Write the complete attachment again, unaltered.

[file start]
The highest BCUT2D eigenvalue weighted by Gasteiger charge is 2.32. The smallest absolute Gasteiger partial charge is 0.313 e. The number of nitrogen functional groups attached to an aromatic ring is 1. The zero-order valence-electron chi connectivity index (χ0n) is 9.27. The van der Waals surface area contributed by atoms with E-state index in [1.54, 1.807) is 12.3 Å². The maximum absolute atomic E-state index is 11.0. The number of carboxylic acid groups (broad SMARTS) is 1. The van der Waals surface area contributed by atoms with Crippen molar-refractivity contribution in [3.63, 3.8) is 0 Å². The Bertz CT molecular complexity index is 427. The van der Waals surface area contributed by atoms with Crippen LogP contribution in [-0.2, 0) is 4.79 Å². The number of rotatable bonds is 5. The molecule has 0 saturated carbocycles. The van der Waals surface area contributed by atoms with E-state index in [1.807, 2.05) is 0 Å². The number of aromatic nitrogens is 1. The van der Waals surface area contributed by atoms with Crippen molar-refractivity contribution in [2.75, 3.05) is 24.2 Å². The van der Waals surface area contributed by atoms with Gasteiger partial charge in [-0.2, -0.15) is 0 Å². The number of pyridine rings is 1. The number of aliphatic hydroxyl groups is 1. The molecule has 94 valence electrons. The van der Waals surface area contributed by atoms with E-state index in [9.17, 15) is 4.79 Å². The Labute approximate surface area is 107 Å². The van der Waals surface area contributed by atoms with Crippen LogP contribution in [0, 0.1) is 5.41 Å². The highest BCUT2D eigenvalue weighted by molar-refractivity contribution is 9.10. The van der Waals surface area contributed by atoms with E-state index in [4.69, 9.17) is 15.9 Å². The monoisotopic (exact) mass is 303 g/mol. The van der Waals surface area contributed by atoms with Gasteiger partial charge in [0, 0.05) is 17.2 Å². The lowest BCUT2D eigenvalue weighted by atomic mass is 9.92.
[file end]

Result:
The highest BCUT2D eigenvalue weighted by Gasteiger charge is 2.32. The smallest absolute Gasteiger partial charge is 0.313 e. The number of nitrogen functional groups attached to an aromatic ring is 1. The zero-order valence-electron chi connectivity index (χ0n) is 9.27. The van der Waals surface area contributed by atoms with E-state index in [1.54, 1.807) is 12.3 Å². The maximum absolute atomic E-state index is 11.0. The number of carboxylic acid groups (broad SMARTS) is 1. The van der Waals surface area contributed by atoms with Crippen molar-refractivity contribution in [3.63, 3.8) is 0 Å². The Bertz CT molecular complexity index is 427. The van der Waals surface area contributed by atoms with Crippen LogP contribution in [-0.2, 0) is 4.79 Å². The number of rotatable bonds is 5. The molecule has 0 saturated carbocycles. The van der Waals surface area contributed by atoms with E-state index in [1.807, 2.05) is 0 Å². The number of aromatic nitrogens is 1. The van der Waals surface area contributed by atoms with Crippen molar-refractivity contribution in [2.75, 3.05) is 24.2 Å². The van der Waals surface area contributed by atoms with Gasteiger partial charge in [-0.2, -0.15) is 0 Å². The number of pyridine rings is 1. The number of aliphatic hydroxyl groups is 1. The molecule has 94 valence electrons. The van der Waals surface area contributed by atoms with E-state index in [9.17, 15) is 4.79 Å². The Labute approximate surface area is 107 Å². The van der Waals surface area contributed by atoms with Crippen LogP contribution in [0, 0.1) is 5.41 Å². The highest BCUT2D eigenvalue weighted by molar-refractivity contribution is 9.10. The van der Waals surface area contributed by atoms with E-state index in [4.69, 9.17) is 15.9 Å². The monoisotopic (exact) mass is 303 g/mol. The van der Waals surface area contributed by atoms with Gasteiger partial charge in [0, 0.05) is 17.2 Å². The lowest BCUT2D eigenvalue weighted by atomic mass is 9.92.